NOTE: This article first appeared at DailySignal.com and is reprinted with permission.
Fans of the hit TLC show “19 Kids and Counting” were excited to watch daughter Jill Duggar get married in June–but they weren’t expecting to hear she was pregnant just two months later.
Duggar and her husband had pledged to remain sexually abstinent until marriage. So, had they violated the pledge? Or was she just sharing the news before the customary 12 weeks most women wait to make sure the baby survives the first trimester, when miscarriages are most likely?
Duggar announced a March due date, which means she was married when she became pregnant. She simply was ready to let the world know, telling Page Six:
“Understanding that the majority of miscarriages happen within the first trimester, and believing that every life is precious no matter how young, we decided to share our joyful news as soon as we could.”
As Bethany Mandel pointed out in The Federalist, it was brave of Duggar to tell the world of her pregnancy so early.
But Duggar’s statement yesterday is much more than brave. It demonstrates a genuine respect and acknowledgment of life that those who consider themselves pro-life might want to consider.
By validating the humanity of the rapidly growing child in her womb, the outside world was reminded that a distinct human being came into existence at the moment of fertilization, complete with a unique genetic code, fingerprints and personality that never again would exist were this life to end before birth.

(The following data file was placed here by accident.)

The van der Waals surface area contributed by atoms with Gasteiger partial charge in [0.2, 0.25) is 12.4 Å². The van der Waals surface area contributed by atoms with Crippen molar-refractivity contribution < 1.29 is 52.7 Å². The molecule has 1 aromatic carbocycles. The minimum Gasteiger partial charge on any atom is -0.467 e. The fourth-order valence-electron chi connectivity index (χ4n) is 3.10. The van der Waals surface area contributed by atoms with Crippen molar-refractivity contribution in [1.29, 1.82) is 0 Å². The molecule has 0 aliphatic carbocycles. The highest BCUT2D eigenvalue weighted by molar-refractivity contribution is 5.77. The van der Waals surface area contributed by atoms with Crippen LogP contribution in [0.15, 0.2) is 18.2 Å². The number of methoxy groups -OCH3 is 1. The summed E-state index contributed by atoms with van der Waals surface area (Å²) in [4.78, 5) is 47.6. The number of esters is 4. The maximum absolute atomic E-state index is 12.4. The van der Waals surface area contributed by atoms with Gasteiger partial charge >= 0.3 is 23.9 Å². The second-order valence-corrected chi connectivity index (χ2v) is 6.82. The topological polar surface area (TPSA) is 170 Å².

As the Heritage Foundation’s Sarah Torre wrote, this tiniest of humans is “someone who has inherent value and possesses a right to life”–just like you and I.
A friend who recently miscarried twins told me she wished she had opened up about her miscarriage to people instead of bottling it up inside.
“I felt their spirits inside me,” she said.
It wasn’t just losing the hope of motherhood (it was her first pregnancy), it was the devastating loss of her children, whose souls she felt, whose bodies she nourished, whose heartbeats vibrated within her.
More than simply the knowledge of a growing baby, the physical evidence is indisputable. As Mandel wrote:
“We have been made to believe that a ‘fetus’ is a ball of cells well beyond when it actually is (it resembles a human, with a heartbeat, just two weeks after a missed period). Arms, legs, and a head are clearly visible on an ultrasound, waving around, just one month in.”
Not everyone will be as comfortable as Duggar about sharing pregnancy news so early, but there’s absolutely no reason it should be taboo to do so. In fact, it may help some recognize the truly scientific humanness of unborn babies at every stage of life.
And that is a beautiful thing.